Privacy Policies and Legal Compliance

If you are a business owner in the year 2019 chances are you have a website, and regardless of whether you use your website to sell products or market services you likely collect some personally identifiable information (“PII”) from those who visit your site.  PII may include a person’s name, email or home address, phone number, or even financial information used to make purchases; essentially, any information that may identify a person is considered PII.  A privacy policy details how PII is collected, stored, and distributed.  Though privacy policies are not required by federal law in the United States, there are several states who do require them.  Additionally, many federal laws dictate the use and collection of PII and should be considered when drafting a privacy policy. 

Depending on the type of business that you run you may need to consider federal law when writing your privacy policy.  Relevant federal laws include the: Americans With Disabilities Act; Cable Communications Policy Act of 1984; Children’s Internet Protection Act of 2001 (updated in 2013); Computer Fraud and Abuse Act of 1986; Computer Security Act of 1997; Consumer Credit Reporting Control Act; and Children’s Online Privacy Protection Act.  (International law, such as the EU Data Protection Regulation is not discussed in this blog but should also be considered if your website has a global reach.)  State laws regarding PII range in scope from the very specific (i.e. Arizona’s e-reader law which requires that a public library not disclose the PII of patrons including materials obtained from the library electronically or otherwise), to the very broad (i.e. California’s law discussed below). 

The most prominent and far reaching state law regarding privacy policies in the United States is the California Online Privacy Protection Act (“CAOPPA”).  It is important to note that regardless of where your business is physically located, if the website reaches users in California and potentially collects PII from such users then you must comply with CAOPPA.  CAOPPA requires a privacy policy to contain the following information: the type of personal data collected; affiliated organizations data may be shared with; a list of any third parties who collect PII through the website; information regarding how users can request amendments to PII collected; the company’s process for informing users of changes to the Privacy Policy; and the effective date of the Privacy Policy.  CAOPPA also requires a Privacy Policy to detail what happens if a user makes a “Do Not Track” request.  Website owners are not required to comply with such a request, but the privacy policy must be clear on how a request will be handled.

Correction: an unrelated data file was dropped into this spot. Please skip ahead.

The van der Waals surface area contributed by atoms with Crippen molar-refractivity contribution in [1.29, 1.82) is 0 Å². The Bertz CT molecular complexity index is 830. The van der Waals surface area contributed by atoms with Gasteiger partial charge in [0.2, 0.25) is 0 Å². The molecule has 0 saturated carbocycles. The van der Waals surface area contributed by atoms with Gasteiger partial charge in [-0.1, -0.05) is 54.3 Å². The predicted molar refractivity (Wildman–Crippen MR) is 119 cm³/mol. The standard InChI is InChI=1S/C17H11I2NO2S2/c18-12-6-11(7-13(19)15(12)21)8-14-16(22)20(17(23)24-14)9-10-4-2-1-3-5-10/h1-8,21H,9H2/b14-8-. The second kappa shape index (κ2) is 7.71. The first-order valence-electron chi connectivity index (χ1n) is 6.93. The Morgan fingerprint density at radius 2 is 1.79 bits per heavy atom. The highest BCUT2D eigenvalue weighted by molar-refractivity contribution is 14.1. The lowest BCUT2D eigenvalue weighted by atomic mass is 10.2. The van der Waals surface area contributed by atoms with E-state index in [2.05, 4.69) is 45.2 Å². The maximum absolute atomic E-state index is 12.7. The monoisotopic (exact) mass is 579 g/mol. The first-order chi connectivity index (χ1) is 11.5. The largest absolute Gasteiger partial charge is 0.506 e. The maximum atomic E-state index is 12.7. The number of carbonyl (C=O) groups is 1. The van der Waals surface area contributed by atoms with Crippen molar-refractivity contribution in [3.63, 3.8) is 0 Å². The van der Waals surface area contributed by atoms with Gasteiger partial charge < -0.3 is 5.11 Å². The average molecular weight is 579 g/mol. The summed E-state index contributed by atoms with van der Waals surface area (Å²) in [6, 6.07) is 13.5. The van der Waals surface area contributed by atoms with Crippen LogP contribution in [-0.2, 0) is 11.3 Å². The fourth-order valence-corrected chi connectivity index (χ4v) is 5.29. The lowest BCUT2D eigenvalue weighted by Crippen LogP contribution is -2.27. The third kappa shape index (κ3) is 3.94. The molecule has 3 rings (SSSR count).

A privacy policy should be written in plain English and be simple enough for the typical user to understand its contents.  At a minimum, it should include:

  • Name of the business;
  • Contact information for the business;
  • Type of PII collected, the reason why it is collected, and how it will be used (by the company or third-party affiliates);
  • Reason why PII is collected;
  • Type of PII, if any, shared with third party affiliates; and
  • How a user may opt out of the collection of their PII. 

More importantly, a company must practice what it preaches when it comes to use of PII.  In other words, it is imperative that PII is only collected, stored, and used in the manner described in the privacy policy.

Model privacy policies are available all over the web these days, but there is no substitution for solid legal advice and research when it comes to compliance with the law.  Further, established privacy policies should be reviewed regularly to ensure compliance with the ever-changing laws regarding PII and data collection.  For help with drafting a privacy policy, or reviewing an existing policy, contact The Wladis Law Firm.


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